Raised by Wolves Explained: What’s Up With the Ending?

Pros: Interesting visual style; amazing acting by Amanda Collin; attributes of space fiction, post-apocalypse and religious parable; the theme of confrontation between religion and atheism; Dialogues of Mother and Father Cons: Extremely slow narration and lengthiness of some episodes; widespread use of the Deus ex machina technique; the illogicality and unjustification of many decisions Raised by Wolves / “Raised by Wolves”

Genre fiction
Creator Aaron Guzikowski
Cast: Amanda Collin (Mother), Abubakar Salim (Father), Vinta McGrath (Campion), Travis Fimmel (Marcus), Niamh Algar (Sue), Felix Jamison (Paul), Ethan Hazzard (Hunter), Jordan Loughran (Tempest), Steve Wall (Ambrose), etc.
Channel HBO Max
Year of release 2020
Episodes 10
Site IMDb

Raised by Wolves contains two references in its title. This is both a completely obvious allusion to Rudyard Kipling’s most famous work, and a reference to the Latin expression Homo homini lupus est. After all, the last surviving children of the Earth in this series are raised by robots and people who do not know how to love and sincerely hate each other.

According to the plot of Raised by Wolves, after the Earth, due to a long war between religious fanatics and atheists, becomes uninhabitable, several ships with the last people are sent to the planet Kepler-22b. The atheists send a fast and light ship without life support with two android robots and a supply of human embryos. Followers of the dominant religion of the Earth, Mithraism, who have more time and resources, build classic arks with chambers for suspended animation and send the chosen ones to them – priests of the highest castes and the military. The atheist ship arrives earlier, and before the Mithraists arrive, the androids hope to raise the first generation of atheist children on Kepler-22b. But, of course, something goes wrong.


Raised by Wolves, the script of which Aaron Guzikowski wrote with a clear eye on the films of Ridley Scott, is interesting not only for its fantastic plot, but also for its attempt to contrast not just two religions with different dogmas, but religion and atheism, faith in human reason and science. At the same time, the authors of the series push viewers to the conclusion that religion and atheism are not so different, and that blind faith in the rational can turn its adherents into intolerant fanatics who are no better than fundamentalists blinded by religious dogmas.


The Mithraists, with their medieval hierarchical society and intolerance of others, are no better than the androids programmed by atheists, who in words teach children pacifism, respect for the opinions of others and faith in their own strength, but in reality destroy everyone who disagrees with them. At the same time, atheism imposed by androids often, on the contrary, pushes the children they raise to faith, and, in addition, allows others to easily manipulate fragile minds that are unable to distinguish truth from lies.


Raised by Wolves, which combines high-tech space technology and virtually invulnerable androids with low-tech agriculture and desperate attempts to survive on an inhospitable planet, looks very atypical for a science fiction series. Add here elements of mysticism and many mysterious artifacts that are sure to pop up later, and you get a very unusual mixture indeed. But this series has a number of very obvious problems.


And one of the main ones is the use of the Deus ex machina cheating technique in almost every episode. Suddenly, traces of mysterious buildings are discovered on the planet, clearly connected with the cult of Mithra. Suddenly the android mother has powers that she herself did not even suspect. Suddenly it turns out that there are large predators on a seemingly uninhabited planet. Suddenly, from the huge crew of the ark ship, the very person who survives is the one who is connected with another character on the planet. All of a sudden. All of a sudden. Suddenly… By the fifth time it stops being funny.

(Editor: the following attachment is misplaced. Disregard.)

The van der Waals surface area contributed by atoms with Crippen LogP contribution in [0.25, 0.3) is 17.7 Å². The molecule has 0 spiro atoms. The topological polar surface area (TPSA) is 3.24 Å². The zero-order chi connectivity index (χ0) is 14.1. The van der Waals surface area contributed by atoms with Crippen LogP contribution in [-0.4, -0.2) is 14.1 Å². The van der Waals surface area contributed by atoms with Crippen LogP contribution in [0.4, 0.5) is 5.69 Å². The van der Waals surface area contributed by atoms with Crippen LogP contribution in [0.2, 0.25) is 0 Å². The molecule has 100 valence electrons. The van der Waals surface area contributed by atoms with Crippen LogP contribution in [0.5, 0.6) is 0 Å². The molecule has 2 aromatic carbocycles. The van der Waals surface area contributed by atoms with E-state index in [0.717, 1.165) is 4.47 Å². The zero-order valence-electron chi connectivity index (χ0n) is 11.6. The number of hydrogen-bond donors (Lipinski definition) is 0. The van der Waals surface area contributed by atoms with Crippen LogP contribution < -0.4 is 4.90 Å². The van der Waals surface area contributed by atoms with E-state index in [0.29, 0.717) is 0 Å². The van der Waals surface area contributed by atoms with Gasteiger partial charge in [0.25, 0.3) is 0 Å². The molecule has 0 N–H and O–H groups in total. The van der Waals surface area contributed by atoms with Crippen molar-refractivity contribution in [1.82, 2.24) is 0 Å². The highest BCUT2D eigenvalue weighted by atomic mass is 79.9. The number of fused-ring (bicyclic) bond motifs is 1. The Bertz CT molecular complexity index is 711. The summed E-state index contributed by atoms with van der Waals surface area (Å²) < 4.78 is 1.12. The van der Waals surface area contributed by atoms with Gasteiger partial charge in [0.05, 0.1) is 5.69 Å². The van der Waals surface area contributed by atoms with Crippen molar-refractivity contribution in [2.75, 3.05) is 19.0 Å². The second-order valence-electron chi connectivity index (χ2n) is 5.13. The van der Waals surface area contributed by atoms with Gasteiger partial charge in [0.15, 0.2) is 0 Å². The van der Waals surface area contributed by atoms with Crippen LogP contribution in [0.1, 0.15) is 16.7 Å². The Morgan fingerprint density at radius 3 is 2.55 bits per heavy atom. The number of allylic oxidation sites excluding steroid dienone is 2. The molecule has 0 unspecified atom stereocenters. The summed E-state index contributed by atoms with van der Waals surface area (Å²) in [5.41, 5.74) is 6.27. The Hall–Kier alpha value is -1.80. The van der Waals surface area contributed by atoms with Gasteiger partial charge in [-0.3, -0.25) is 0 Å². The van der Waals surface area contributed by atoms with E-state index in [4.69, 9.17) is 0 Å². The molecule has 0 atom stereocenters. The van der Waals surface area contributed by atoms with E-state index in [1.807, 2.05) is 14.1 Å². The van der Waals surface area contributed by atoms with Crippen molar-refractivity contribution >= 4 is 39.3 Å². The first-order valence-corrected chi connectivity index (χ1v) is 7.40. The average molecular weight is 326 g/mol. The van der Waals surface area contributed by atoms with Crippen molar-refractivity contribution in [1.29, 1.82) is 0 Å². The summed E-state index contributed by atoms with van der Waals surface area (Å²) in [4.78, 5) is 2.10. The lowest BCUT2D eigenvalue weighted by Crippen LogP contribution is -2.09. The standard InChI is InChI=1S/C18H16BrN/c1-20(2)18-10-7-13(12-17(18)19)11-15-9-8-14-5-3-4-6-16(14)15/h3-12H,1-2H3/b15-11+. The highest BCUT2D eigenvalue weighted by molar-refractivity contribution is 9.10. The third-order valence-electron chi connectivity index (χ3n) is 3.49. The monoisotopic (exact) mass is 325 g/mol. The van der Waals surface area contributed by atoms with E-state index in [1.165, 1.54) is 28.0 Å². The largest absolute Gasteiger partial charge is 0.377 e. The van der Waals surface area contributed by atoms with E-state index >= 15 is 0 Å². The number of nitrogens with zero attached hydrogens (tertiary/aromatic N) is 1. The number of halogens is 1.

Another problem of the series is the illogicality of the actions of almost all the characters. If you have the most valuable, literally the most valuable item in the universe, why not hide it more reliably from any accidents? If you’re tasked with the last surviving members of a race, why not double-check everything around you ten, a hundred, a thousand times? And then double-check again! If you are a mechanism whose main task is to fight for the survival of the species, why do you yourself reduce the chances of survival by destroying valuable material and, more importantly, valuable genetic resources? Etc. There is too much illogicality in the behavior of both people and machines, which seem to be based only on logic.


The strange appeal of Raised by Wolves is largely based on the unusual character of the Mother. Having literally become the mother of a new humanity, the android robot keeps a terrible secret that breaks her psyche and literally tears her apart. And here we must pay tribute to the Danish actress Amanda Collins, who created a frightening and attractive image of a creature trying to understand itself. Fantastic job.


Raised by Wolves probably won’t appeal to everyone. It is very slow, viscous, and in places simply dreary, but the combination of elements of fantasy, mysticism and religious philosophy makes it unusually attractive. The series received warm reviews from the press and viewers, and HBO renewed it for a second season without waiting for the end of the first. So far, 7 of the 10 episodes planned for this year have been released and, frankly, it’s very interesting where this story will ultimately take us.


A fantastic interpretation of the story of Mowgli with robots and religious fanatics instead of wolves and wild animals

Leave a Comment

Your email address will not be published. Required fields are marked *

Scroll to Top